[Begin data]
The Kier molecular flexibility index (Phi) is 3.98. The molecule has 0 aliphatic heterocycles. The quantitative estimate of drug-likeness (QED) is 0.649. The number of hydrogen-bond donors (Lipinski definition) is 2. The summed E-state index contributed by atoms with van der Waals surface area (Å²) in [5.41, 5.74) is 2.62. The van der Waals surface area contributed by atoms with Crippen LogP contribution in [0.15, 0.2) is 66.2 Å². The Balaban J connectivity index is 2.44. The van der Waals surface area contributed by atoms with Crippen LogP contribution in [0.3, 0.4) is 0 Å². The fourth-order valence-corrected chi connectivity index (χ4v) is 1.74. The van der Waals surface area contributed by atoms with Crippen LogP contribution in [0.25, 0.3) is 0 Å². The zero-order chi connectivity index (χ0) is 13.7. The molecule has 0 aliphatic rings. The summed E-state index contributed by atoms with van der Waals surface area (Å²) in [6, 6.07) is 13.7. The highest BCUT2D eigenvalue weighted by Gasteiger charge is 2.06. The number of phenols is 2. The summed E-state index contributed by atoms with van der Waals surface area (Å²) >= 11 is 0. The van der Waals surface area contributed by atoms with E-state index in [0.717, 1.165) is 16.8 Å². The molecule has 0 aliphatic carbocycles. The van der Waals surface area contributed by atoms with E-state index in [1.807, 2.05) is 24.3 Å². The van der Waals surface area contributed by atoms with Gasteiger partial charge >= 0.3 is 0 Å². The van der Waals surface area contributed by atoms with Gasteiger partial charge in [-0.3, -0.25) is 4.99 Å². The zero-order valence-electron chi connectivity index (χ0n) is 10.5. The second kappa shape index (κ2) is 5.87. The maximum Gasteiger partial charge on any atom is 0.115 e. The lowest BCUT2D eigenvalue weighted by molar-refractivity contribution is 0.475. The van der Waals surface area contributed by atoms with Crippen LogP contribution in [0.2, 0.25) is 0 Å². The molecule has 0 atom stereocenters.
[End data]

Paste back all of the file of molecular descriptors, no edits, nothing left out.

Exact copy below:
The Kier molecular flexibility index (Phi) is 3.98. The molecule has 0 aliphatic heterocycles. The quantitative estimate of drug-likeness (QED) is 0.649. The number of hydrogen-bond donors (Lipinski definition) is 2. The summed E-state index contributed by atoms with van der Waals surface area (Å²) in [5.41, 5.74) is 2.62. The van der Waals surface area contributed by atoms with Crippen LogP contribution in [0.15, 0.2) is 66.2 Å². The Balaban J connectivity index is 2.44. The van der Waals surface area contributed by atoms with Crippen LogP contribution in [0.3, 0.4) is 0 Å². The fourth-order valence-corrected chi connectivity index (χ4v) is 1.74. The van der Waals surface area contributed by atoms with Crippen LogP contribution in [0.25, 0.3) is 0 Å². The zero-order chi connectivity index (χ0) is 13.7. The molecule has 0 aliphatic rings. The summed E-state index contributed by atoms with van der Waals surface area (Å²) in [6, 6.07) is 13.7. The highest BCUT2D eigenvalue weighted by Gasteiger charge is 2.06. The number of phenols is 2. The summed E-state index contributed by atoms with van der Waals surface area (Å²) >= 11 is 0. The van der Waals surface area contributed by atoms with E-state index in [0.717, 1.165) is 16.8 Å². The molecule has 0 aliphatic carbocycles. The van der Waals surface area contributed by atoms with E-state index in [1.807, 2.05) is 24.3 Å². The van der Waals surface area contributed by atoms with Gasteiger partial charge >= 0.3 is 0 Å². The van der Waals surface area contributed by atoms with Gasteiger partial charge in [-0.3, -0.25) is 4.99 Å². The zero-order valence-electron chi connectivity index (χ0n) is 10.5. The second kappa shape index (κ2) is 5.87. The maximum Gasteiger partial charge on any atom is 0.115 e. The lowest BCUT2D eigenvalue weighted by molar-refractivity contribution is 0.475. The van der Waals surface area contributed by atoms with Crippen LogP contribution in [0.2, 0.25) is 0 Å². The molecule has 0 atom stereocenters.